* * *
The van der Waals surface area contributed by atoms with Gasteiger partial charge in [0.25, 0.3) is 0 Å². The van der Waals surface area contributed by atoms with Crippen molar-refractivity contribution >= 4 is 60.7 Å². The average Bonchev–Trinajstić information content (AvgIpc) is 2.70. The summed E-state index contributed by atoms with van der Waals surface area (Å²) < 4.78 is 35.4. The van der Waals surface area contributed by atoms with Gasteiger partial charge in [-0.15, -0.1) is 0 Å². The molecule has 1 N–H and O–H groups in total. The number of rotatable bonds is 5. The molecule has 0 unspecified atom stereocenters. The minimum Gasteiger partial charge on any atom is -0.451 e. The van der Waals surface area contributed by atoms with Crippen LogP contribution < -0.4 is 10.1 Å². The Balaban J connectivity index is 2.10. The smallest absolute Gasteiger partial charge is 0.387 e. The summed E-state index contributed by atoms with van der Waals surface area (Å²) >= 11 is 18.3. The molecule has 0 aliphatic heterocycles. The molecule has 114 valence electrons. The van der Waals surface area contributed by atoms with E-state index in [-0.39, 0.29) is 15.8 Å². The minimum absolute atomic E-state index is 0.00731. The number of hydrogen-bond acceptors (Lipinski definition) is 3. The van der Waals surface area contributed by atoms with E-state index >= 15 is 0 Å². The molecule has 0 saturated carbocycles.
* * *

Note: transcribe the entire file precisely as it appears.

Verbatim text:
The van der Waals surface area contributed by atoms with Gasteiger partial charge in [0.25, 0.3) is 0 Å². The van der Waals surface area contributed by atoms with Crippen molar-refractivity contribution >= 4 is 60.7 Å². The average Bonchev–Trinajstić information content (AvgIpc) is 2.70. The summed E-state index contributed by atoms with van der Waals surface area (Å²) < 4.78 is 35.4. The van der Waals surface area contributed by atoms with Gasteiger partial charge in [-0.15, -0.1) is 0 Å². The molecule has 1 N–H and O–H groups in total. The number of rotatable bonds is 5. The molecule has 0 unspecified atom stereocenters. The minimum Gasteiger partial charge on any atom is -0.451 e. The van der Waals surface area contributed by atoms with Crippen LogP contribution < -0.4 is 10.1 Å². The Balaban J connectivity index is 2.10. The smallest absolute Gasteiger partial charge is 0.387 e. The summed E-state index contributed by atoms with van der Waals surface area (Å²) >= 11 is 18.3. The molecule has 0 aliphatic heterocycles. The molecule has 114 valence electrons. The van der Waals surface area contributed by atoms with E-state index in [-0.39, 0.29) is 15.8 Å². The minimum absolute atomic E-state index is 0.00731. The number of hydrogen-bond acceptors (Lipinski definition) is 3. The van der Waals surface area contributed by atoms with E-state index >= 15 is 0 Å². The molecule has 0 saturated carbocycles.